On April 1 in Warsaw, the U.S. Embassy and the Polish-U.S Fulbright Commission celebrated with Polish high school students who recently completed a year of intensive preparations to apply for university studies in the United States, a process that greatly differs from university admission processes in Europe. With the support of the EducationUSA Advisory Program, which is jointly organized by the U.S. Embassy and the Polish-U.S Fulbright Commission, 16 talented high school students applied to a variety of U.S. universities to pursue their dream of undergraduate studies in America. Some of the students have heard back or are still waiting to hear, and we are wishing them all good luck.
Program participants – high school students competitively selected from big and smaller towns in Poland – were given advice and mentoring by EducationUSA professional advisors at every stage of the application process, for no fee. Two workshops were organized that covered all key topics such as choice of schools, Common App, SAT/ACT, TOEFL/IELTS tests and essay writing. The students were also matched with Polish or American alumni of American universities, volunteers who mentored them throughout the application process, shared their own experience and supported them with guidance.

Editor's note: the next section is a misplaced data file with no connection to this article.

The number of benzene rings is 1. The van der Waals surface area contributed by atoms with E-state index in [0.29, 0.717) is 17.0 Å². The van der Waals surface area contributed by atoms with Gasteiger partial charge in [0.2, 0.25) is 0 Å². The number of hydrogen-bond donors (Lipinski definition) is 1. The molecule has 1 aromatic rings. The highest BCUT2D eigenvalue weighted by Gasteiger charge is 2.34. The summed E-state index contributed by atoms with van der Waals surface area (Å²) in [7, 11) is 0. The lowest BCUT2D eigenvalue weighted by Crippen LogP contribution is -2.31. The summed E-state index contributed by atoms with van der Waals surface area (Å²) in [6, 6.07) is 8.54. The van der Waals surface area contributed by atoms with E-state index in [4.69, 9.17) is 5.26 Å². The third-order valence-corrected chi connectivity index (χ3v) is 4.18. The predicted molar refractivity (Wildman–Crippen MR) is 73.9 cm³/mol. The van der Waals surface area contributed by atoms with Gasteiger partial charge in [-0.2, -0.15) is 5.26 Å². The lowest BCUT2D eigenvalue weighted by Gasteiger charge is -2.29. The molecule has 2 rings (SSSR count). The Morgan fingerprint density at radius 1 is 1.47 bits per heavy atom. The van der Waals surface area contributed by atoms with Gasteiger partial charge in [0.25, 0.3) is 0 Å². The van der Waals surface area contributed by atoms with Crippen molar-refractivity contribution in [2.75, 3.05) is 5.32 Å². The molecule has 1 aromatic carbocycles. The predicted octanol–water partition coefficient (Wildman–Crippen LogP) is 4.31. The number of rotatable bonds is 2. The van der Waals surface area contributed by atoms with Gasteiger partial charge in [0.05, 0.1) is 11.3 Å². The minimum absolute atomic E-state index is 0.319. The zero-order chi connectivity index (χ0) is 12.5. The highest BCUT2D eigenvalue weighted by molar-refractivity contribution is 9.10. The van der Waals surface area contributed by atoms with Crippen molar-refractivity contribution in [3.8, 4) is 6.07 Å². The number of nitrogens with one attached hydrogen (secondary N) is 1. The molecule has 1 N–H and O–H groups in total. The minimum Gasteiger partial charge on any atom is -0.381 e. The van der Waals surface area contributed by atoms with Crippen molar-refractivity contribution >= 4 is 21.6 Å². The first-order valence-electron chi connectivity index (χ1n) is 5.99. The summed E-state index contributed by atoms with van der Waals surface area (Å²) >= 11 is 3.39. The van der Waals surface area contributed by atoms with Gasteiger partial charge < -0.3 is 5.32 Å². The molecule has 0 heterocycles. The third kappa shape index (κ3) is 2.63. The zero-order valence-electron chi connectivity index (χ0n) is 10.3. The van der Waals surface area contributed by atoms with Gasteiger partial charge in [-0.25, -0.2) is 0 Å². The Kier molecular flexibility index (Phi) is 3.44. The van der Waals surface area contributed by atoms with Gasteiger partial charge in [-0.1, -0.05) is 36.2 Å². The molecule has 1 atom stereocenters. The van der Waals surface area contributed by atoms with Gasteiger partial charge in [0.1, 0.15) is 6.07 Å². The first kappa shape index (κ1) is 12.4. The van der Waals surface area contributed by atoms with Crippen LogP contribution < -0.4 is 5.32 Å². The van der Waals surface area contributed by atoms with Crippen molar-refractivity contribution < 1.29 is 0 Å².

At the lunch closing the program in Warsaw, Public Affairs Counselor Frank Finver, Cultural Affairs Officer Dan Hastings, and Katherine Scodova, the Regional Educational Advising Coordinator for Europe and Eurasia from EducationUSA, congratulated the students on their hard work on their applications and expressed their hope that all of them will get admitted and start their education adventure at an American university.
EducationUSA is a U.S. Department of State network of over 425 international student advising centers in 178 countries. The network promotes U.S. higher education to students around the world by offering accurate, comprehensive, and current information about opportunities to study at accredited postsecondary institutions in the United States.